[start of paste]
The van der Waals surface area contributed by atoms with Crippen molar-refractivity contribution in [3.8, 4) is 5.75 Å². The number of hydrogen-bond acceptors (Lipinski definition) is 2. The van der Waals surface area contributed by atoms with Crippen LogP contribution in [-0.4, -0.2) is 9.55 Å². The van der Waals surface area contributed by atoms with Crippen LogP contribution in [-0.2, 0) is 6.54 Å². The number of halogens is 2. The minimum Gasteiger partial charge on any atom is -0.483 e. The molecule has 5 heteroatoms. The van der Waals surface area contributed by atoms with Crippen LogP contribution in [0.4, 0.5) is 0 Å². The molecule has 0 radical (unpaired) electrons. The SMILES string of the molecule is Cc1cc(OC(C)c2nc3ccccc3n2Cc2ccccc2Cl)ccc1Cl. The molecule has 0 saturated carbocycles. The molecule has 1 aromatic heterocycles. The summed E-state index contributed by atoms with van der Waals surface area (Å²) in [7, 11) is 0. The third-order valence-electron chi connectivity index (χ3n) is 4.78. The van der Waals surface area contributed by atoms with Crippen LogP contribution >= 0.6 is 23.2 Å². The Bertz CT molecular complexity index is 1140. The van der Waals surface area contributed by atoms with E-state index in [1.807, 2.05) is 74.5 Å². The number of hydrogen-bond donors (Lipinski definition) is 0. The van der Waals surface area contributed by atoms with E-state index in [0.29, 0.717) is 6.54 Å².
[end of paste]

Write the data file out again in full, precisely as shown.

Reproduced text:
The van der Waals surface area contributed by atoms with Crippen molar-refractivity contribution in [3.8, 4) is 5.75 Å². The number of hydrogen-bond acceptors (Lipinski definition) is 2. The van der Waals surface area contributed by atoms with Crippen LogP contribution in [-0.4, -0.2) is 9.55 Å². The van der Waals surface area contributed by atoms with Crippen LogP contribution in [-0.2, 0) is 6.54 Å². The number of halogens is 2. The minimum Gasteiger partial charge on any atom is -0.483 e. The molecule has 5 heteroatoms. The van der Waals surface area contributed by atoms with Crippen LogP contribution in [0.4, 0.5) is 0 Å². The molecule has 0 radical (unpaired) electrons. The SMILES string of the molecule is Cc1cc(OC(C)c2nc3ccccc3n2Cc2ccccc2Cl)ccc1Cl. The molecule has 0 saturated carbocycles. The molecule has 1 aromatic heterocycles. The summed E-state index contributed by atoms with van der Waals surface area (Å²) in [7, 11) is 0. The third-order valence-electron chi connectivity index (χ3n) is 4.78. The van der Waals surface area contributed by atoms with Crippen LogP contribution >= 0.6 is 23.2 Å². The Bertz CT molecular complexity index is 1140. The van der Waals surface area contributed by atoms with E-state index in [1.807, 2.05) is 74.5 Å². The number of hydrogen-bond donors (Lipinski definition) is 0. The van der Waals surface area contributed by atoms with E-state index in [0.29, 0.717) is 6.54 Å².